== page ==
Preserving electrostatic copies (photocopies and laser prints)

Office copiers and laser printers both use an electrostatic process to produce their image. Although the term photocopy is often used in relation to office copies it is actually inaccurate and refers to an older obsolete process.

This advice explains the technologies and their suitability for creating records for long-term retention.

Electrostatic (photocopying) processes

Xerography

Xerography, the most common photocopying process, uses the basic principles of static electricity to create an image on a sensitised surface and then transfer it to paper, as described below.

  1. A strong electrical charge is applied to the surface of a photosensitive drum.
  2. The image is projected onto the sensitised surface resulting in a surface charge called the latent electrostatic image.
  3. Toner powder is electrostatically attracted to the latent image, resulting in a visible image of toner particles.
  4. A sheet of paper is brought into contact with the drum surface and a charge applied to the back side of the paper attracts the toner image to it. The paper leaves the plate with the toner clinging to it electrostatically.
  5. The toner is fused to the page by heat and pressure.

Laser printing

The laser printing process is very similar to the xerographic process. The major difference is that the exposure step for laser printers employs a laser beam to record the image onto the sensitised surface to form the latent electrostatic image.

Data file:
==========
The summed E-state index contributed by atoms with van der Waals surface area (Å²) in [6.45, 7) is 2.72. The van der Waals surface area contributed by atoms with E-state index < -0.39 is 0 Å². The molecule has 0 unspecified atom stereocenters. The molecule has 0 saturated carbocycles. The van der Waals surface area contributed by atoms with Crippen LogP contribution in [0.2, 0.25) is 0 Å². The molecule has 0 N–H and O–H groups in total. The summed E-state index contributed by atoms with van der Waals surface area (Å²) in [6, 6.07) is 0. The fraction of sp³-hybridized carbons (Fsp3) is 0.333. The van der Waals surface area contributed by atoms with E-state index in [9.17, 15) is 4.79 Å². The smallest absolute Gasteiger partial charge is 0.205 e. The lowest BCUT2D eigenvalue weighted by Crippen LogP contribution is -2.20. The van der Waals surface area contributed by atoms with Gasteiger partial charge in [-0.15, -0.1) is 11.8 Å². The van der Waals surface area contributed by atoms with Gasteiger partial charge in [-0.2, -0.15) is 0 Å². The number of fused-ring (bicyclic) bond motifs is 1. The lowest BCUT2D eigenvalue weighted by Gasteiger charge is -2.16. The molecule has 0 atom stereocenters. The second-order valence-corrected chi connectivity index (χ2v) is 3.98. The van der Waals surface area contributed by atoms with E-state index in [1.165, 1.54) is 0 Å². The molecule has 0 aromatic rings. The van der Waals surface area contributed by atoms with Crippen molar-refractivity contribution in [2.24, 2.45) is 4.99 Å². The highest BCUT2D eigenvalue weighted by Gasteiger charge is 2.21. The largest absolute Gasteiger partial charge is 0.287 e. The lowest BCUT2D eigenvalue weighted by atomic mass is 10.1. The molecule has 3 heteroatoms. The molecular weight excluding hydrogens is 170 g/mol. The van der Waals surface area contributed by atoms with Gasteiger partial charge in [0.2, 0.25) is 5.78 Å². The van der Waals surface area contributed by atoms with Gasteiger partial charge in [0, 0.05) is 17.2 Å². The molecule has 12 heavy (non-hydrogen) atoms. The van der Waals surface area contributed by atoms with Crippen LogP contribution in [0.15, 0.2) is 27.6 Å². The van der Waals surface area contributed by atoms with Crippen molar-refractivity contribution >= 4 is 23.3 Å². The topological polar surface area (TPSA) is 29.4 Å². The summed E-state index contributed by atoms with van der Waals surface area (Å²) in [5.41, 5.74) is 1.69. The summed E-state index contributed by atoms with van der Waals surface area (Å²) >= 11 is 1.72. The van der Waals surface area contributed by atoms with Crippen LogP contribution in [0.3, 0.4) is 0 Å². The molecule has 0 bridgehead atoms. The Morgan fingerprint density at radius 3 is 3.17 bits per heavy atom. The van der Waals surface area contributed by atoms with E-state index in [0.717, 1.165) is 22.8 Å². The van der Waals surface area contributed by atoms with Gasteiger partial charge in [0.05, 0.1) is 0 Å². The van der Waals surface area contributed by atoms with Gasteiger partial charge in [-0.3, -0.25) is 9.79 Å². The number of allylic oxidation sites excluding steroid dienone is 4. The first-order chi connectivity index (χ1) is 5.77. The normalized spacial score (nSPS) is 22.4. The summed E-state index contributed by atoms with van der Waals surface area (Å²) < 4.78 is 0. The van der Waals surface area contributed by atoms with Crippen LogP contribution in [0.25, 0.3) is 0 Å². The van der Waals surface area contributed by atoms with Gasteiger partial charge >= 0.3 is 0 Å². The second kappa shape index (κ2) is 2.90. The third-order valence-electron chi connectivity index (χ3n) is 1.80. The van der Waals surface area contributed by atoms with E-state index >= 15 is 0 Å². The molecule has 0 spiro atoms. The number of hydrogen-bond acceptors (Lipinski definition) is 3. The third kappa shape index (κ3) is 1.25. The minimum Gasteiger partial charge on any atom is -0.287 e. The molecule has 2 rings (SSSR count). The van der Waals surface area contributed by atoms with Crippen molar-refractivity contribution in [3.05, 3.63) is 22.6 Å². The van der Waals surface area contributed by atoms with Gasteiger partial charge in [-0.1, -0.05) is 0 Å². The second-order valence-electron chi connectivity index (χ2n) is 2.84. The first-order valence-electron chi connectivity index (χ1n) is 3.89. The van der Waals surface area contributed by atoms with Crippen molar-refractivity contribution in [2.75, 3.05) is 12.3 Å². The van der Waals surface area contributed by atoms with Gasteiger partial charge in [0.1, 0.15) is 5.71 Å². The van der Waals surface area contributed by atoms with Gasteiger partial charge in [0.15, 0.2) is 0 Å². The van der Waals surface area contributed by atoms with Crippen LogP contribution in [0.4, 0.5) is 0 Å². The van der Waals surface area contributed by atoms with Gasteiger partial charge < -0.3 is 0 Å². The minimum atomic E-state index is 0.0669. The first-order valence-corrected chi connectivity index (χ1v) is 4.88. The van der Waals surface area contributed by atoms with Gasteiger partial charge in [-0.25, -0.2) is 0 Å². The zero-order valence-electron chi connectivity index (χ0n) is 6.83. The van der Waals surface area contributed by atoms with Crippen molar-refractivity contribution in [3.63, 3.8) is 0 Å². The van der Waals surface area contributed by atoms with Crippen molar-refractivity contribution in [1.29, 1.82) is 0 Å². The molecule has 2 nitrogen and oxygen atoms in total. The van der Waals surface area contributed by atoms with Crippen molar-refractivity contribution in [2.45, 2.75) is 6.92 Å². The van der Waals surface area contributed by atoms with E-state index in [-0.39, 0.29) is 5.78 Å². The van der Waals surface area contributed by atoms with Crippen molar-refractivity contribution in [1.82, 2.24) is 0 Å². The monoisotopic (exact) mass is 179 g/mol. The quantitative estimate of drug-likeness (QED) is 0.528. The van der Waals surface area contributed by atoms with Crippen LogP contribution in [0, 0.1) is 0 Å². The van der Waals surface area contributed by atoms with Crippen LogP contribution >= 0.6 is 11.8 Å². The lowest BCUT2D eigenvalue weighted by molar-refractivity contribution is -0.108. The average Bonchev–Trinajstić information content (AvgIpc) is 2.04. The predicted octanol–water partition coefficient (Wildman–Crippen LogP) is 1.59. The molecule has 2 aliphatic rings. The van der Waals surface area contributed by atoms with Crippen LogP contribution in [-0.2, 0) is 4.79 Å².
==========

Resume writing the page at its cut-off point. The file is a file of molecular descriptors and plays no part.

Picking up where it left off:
Toners and their effect on image permanence

Toners

A typical toner for both xerography and laser printing is composed of a heat-sensitive polymer, such as acrylic or styrene - or both, and a pigment such as carbon black.

Some toners may have an additive known as a 'carrier' added. A carrier is typically an iron powder, which may be coated with resin and is added to improve the ability of the toner to attach to the charged area of the paper. The presence of carriers in the image on paper may adversely affect the longevity of documents.

Full-colour photocopying uses the same principles as single-colour photocopying except that the process is repeated for each colour – yellow, magenta and cyan, and then black. That is, each colour is separately laid onto the paper.

Adhesion of toner to paper

The physical durability of a photocopy depends primarily on how well the toner adheres to the paper. Most copy machines ensure good adhesion but a poorly adjusted or malfunctioning machine may produce poorly adhered images which flake off or smudge.

Full-colour images are thicker than black toner images because they are composed of four distinct layers of toner. Consequently, adhesion is not as good, and the thicker layer is more prone to cracking and flaking during flexing or folding.

Practical recommendations

The durability of photocopied and laser-printed documents depends largely on the quality of the paper used, as well as the degree to which the paper and toner adhere after processing.

  • Toners composed of stable resin materials and a stable pigment such as carbon black are capable of strong bonding to the paper surface. Copies using these toners and printed onto permanent or archival quality paper can be considered permanent and suitable for long-term storage.
  • Do not stack or weight dry toner images at high temperatures. Do not place them in direct contact with PVC as this makes the toner sticky and capable of transferring to adjacent surfaces (polyester or polypropylene film is safe).
  • Copy machines should be maintained regularly by qualified technicians to ensure that they are operating at the correct temperature to fuse the toner.
  • There is evidence that colour electrostatic images do not last as long as black-and-white copies. Most international archival institutions do not recommend the permanent or long-term storage of colour electrostatic copies.
  • Maximise the life of colour copies by minimising exposure to light and avoid flexing or folding them as the print layer may crack.

Further advice

Contact the Agency Service Centre.

Copyright National Archives of Australia 2014